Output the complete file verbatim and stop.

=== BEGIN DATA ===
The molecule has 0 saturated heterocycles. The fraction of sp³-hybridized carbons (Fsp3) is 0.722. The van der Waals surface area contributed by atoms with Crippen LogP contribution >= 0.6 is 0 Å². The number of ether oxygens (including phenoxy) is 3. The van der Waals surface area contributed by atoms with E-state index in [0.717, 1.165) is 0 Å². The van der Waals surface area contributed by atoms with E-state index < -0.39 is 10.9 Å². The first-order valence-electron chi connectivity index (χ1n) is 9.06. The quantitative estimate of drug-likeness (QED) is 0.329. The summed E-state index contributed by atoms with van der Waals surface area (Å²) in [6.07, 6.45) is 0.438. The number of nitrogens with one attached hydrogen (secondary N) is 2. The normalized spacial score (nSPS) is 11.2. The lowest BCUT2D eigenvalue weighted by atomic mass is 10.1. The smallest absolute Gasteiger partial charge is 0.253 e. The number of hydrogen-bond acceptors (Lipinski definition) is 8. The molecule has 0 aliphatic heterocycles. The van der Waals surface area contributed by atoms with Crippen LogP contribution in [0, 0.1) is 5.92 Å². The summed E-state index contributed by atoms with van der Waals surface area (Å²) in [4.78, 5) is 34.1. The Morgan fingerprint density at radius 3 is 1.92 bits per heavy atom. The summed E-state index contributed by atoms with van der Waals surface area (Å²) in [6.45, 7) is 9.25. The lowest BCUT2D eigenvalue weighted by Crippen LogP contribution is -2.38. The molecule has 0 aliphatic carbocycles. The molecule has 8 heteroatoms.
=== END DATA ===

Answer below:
The molecule has 0 saturated heterocycles. The fraction of sp³-hybridized carbons (Fsp3) is 0.722. The van der Waals surface area contributed by atoms with Crippen LogP contribution >= 0.6 is 0 Å². The number of ether oxygens (including phenoxy) is 3. The van der Waals surface area contributed by atoms with E-state index in [0.717, 1.165) is 0 Å². The van der Waals surface area contributed by atoms with E-state index < -0.39 is 10.9 Å². The first-order valence-electron chi connectivity index (χ1n) is 9.06. The quantitative estimate of drug-likeness (QED) is 0.329. The summed E-state index contributed by atoms with van der Waals surface area (Å²) in [6.07, 6.45) is 0.438. The number of nitrogens with one attached hydrogen (secondary N) is 2. The normalized spacial score (nSPS) is 11.2. The lowest BCUT2D eigenvalue weighted by atomic mass is 10.1. The smallest absolute Gasteiger partial charge is 0.253 e. The number of hydrogen-bond acceptors (Lipinski definition) is 8. The molecule has 0 aliphatic heterocycles. The van der Waals surface area contributed by atoms with Crippen LogP contribution in [0, 0.1) is 5.92 Å². The summed E-state index contributed by atoms with van der Waals surface area (Å²) in [4.78, 5) is 34.1. The Morgan fingerprint density at radius 3 is 1.92 bits per heavy atom. The summed E-state index contributed by atoms with van der Waals surface area (Å²) in [6.45, 7) is 9.25. The lowest BCUT2D eigenvalue weighted by Crippen LogP contribution is -2.38. The molecule has 0 aliphatic carbocycles. The molecule has 8 heteroatoms.